Small-time political campaign donors are getting squashed by the big donors, according to a new study.  In Illinois’ congressional primaries this year, 64 percent of campaign contributions came from donors who gave $1,000 or more, and in the most recent fund-raising quarter in the governor’s race, 85 percent of the money came from the big donors, and one donor outspent 3,208 small donors, according to findings published by the Illinois Public Interest Research Group.
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“It’s becoming increasingly and blindingly clear that small donors’ voices are being drowned out by a small cadre of big donors,” says Abe Scarr, director of the Illinois PIRG Education Fund.  He says even donors in the low thousands are feeling disenfranchised by donors giving hundreds of thousands.  The findings take into account only individual contributions directly to campaigns, so contributions by corporations, unions, and political funds are not counted, nor are the contributions of $20.1 million so far by Republican governor candidate Bruce Rauner to his effort.  Also, money going into super PACs, which depend even more heavily on a small number of large donations, isn’t counted.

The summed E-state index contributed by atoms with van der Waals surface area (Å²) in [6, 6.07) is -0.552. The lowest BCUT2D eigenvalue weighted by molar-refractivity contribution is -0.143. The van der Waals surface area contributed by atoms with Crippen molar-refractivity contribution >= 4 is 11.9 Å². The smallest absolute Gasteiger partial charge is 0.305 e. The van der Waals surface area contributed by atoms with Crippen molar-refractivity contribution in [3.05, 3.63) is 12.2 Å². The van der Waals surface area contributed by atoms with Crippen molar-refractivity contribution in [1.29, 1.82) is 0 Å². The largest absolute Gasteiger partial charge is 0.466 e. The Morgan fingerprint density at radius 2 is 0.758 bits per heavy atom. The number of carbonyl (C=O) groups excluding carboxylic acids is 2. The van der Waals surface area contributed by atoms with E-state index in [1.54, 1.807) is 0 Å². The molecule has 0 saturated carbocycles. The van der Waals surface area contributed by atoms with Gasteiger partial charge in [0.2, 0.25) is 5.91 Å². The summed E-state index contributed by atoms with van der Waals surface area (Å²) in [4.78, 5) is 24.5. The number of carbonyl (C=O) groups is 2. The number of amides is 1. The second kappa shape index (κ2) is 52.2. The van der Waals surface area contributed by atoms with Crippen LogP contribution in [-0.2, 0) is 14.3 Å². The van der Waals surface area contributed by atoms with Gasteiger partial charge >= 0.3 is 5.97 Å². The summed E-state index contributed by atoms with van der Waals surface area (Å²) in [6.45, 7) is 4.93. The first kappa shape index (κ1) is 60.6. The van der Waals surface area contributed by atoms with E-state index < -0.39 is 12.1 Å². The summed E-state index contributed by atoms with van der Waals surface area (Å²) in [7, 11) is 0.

The single donor who contributed so much in the governor’s race is Ken Griffin, a Rauner donor.  Proposed remedies include public funding for candidates who collect many small donations and no big ones.
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